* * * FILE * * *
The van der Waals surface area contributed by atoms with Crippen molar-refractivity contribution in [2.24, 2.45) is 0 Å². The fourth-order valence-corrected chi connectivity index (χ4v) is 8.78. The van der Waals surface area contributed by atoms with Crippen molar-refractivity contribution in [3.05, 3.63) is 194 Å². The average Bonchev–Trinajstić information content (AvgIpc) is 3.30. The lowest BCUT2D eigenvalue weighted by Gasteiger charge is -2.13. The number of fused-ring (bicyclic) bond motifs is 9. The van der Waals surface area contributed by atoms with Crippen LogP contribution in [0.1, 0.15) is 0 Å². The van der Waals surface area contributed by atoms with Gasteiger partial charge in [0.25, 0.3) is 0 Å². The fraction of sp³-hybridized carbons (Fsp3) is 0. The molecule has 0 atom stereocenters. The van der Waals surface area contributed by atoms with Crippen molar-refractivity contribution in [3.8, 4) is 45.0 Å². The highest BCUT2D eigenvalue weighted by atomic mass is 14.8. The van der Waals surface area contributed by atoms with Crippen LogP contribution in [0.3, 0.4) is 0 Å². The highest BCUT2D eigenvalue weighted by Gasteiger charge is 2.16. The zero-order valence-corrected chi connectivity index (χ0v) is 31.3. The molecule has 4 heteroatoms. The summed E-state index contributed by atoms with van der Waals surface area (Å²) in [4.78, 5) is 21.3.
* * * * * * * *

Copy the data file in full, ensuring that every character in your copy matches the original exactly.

The van der Waals surface area contributed by atoms with Crippen molar-refractivity contribution in [2.24, 2.45) is 0 Å². The fourth-order valence-corrected chi connectivity index (χ4v) is 8.78. The van der Waals surface area contributed by atoms with Crippen molar-refractivity contribution in [3.05, 3.63) is 194 Å². The average Bonchev–Trinajstić information content (AvgIpc) is 3.30. The lowest BCUT2D eigenvalue weighted by Gasteiger charge is -2.13. The number of fused-ring (bicyclic) bond motifs is 9. The van der Waals surface area contributed by atoms with Crippen LogP contribution in [0.1, 0.15) is 0 Å². The van der Waals surface area contributed by atoms with Gasteiger partial charge in [0.25, 0.3) is 0 Å². The fraction of sp³-hybridized carbons (Fsp3) is 0. The molecule has 0 atom stereocenters. The van der Waals surface area contributed by atoms with Crippen molar-refractivity contribution in [3.8, 4) is 45.0 Å². The highest BCUT2D eigenvalue weighted by atomic mass is 14.8. The van der Waals surface area contributed by atoms with Crippen LogP contribution in [0.3, 0.4) is 0 Å². The highest BCUT2D eigenvalue weighted by Gasteiger charge is 2.16. The zero-order valence-corrected chi connectivity index (χ0v) is 31.3. The molecule has 4 heteroatoms. The summed E-state index contributed by atoms with van der Waals surface area (Å²) in [4.78, 5) is 21.3.